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Monday, 30 November, 2020

Journalistic alliance reveals that PDVSA sail in a sea of irregularities

$3.700 million from the Venezuela public heritage got lost between 2015 and 2017 due to the payment of ships that were never built, overprices, administrative clutter, and stranded boats. The figures came from the internal audit of the state-own company and the results obtained by this journalistic research.

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PDVSA sail in a sea of irregularities is a series of four reportages, infographics, videos, and podcasts made by the Alianza Rebelde Investiga – Rebel Alliance Research- (ARI in Spanish), which reunite three Venezuelan media: El Pitazo, RunRunes, and Tal Cual alongside the platform Connectas. The research reveals the poor management of the ships fleet by Petróleos de Venezuela (PDVSA) during the administrations of Hugo Chávez and Nicolás Maduro.

The journalistic project shows a loss of $3.700 million from the Venezuela public heritage due to the payment of ships that were never built, overprices, administrative clutter, and stranded boats, the hiring of companies without trajectory as the consequence of the bankruptcy in the oil industry and the impact of the sanctions.

The reports highlight the presence of characters such as Rafael Ramírez, former oil minister and former president of PDVSA for over a decade, who led the failed plan Siembra Petrolera (Oil Seeding); Asdrúbal Chávez, cousin of late president Hugo Chávez and the top authority of the oil-state company. The cousin Chávez is an engineer who, between 2007 y 2013, managed the PDVSA fleet; and Wilmer Ruperti, the businessman who helped the Chavismo with oil-tanks during the oil strike in January 2002 and February 2003, and now is trying to help Nicolás Maduro to skip the US sanctions imposed to Pdvsa.

The research work gets supported by almost 350 internal audit documents from Pdvsa to construction projects and oil-tankers freights, as well as more than 18 interviews with captains and other expert sources.

The readers will find information and data about the dark management of the other three filial of PDVSA (Pdv-Marina, Dianca, and PDV Naval) thanks to the leaks of these documents.

As a preview of this investigation, El Pitazo summarizes some findings:

  • The fleet of PDVSA sails in a sea of irregularities. Poor management has caused a loss of $3.700 million.
  • In 2005, Hugo Chávez approved the construction of 18 oil tankers in Argentina, Brazil, Portugal, and Iran, for an amount of $1.200 million. PDVSA advanced the payment of $500 million and only received one tank and late. In Argentina and Brazil, two ships remain stranded.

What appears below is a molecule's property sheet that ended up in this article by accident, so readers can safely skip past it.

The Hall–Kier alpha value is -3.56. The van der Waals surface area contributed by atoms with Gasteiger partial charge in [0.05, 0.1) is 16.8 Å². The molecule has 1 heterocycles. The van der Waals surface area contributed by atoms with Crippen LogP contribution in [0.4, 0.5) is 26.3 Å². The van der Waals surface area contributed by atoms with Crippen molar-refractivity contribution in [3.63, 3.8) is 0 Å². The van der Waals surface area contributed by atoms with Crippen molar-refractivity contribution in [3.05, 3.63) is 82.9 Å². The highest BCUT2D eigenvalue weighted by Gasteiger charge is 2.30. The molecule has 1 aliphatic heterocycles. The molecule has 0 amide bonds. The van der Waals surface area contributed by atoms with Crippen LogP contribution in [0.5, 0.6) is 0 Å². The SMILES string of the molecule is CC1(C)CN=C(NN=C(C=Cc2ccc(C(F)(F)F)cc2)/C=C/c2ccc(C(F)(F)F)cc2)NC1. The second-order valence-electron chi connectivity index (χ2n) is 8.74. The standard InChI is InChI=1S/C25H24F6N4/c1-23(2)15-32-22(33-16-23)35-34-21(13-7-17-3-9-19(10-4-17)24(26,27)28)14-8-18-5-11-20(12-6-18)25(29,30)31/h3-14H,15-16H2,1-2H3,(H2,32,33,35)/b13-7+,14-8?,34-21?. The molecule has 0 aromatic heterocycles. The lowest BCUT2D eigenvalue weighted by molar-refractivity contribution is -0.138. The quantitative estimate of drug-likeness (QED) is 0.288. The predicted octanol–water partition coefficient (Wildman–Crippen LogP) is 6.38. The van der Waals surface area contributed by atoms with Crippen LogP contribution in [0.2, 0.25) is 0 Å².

• At the beginning of 2020, amid the international sanctions, 46 ships supported the maritime transport of PDVSA, although barely three of them are property of the state oil company.
  • Since 2017, the ship Negra Matea is stranding in Portugal due to repairs. Another six tanks remain anchored in Venezuela. The situation has caused a loss of $75 million.
  • From 2015 to 2017, 128 oil tankers, 22 from the state oil company and the rest from foreign companies, provided services to Pdvsa.
  • PDVSA paid $177 million in the freight to two ships bought in 95% with Venezuelan money. This business occurred within the framework of a joint venture between Cuba and Venezuela.
  • Almost $100 million got lost in the project of a shipyard in the Sucre state, in the Venezuelan east-coast. The shipyard never worked. Other $370 million got lost in irregularities during the operation between Dianca and Pdvsa Naval, according to the audit report of 2017.
  • Rafael Ramírez suggests asking Asdrúbal Chávez about the destruction of the PDVSA’s fleet. The former president of the Venezuelan oil company refused to answer about the allegedly over price in the purchase of tanks from Japan during his administration.
  • Asdrúbal Chávez assured that the two ships bought to China to provide services to the countries members of PetroCaribe (and now serve almost exclusively to Cuba) meant a saving from $30 million to $50 million per year. But Pdvsa promised to pay $177 million in freight until 2024 to maintain these services.
  • The Venezuelan government has leaned on old friends like Wilmer Ruperti to guarantee its operations.
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To read the special work click here (Spanish version)

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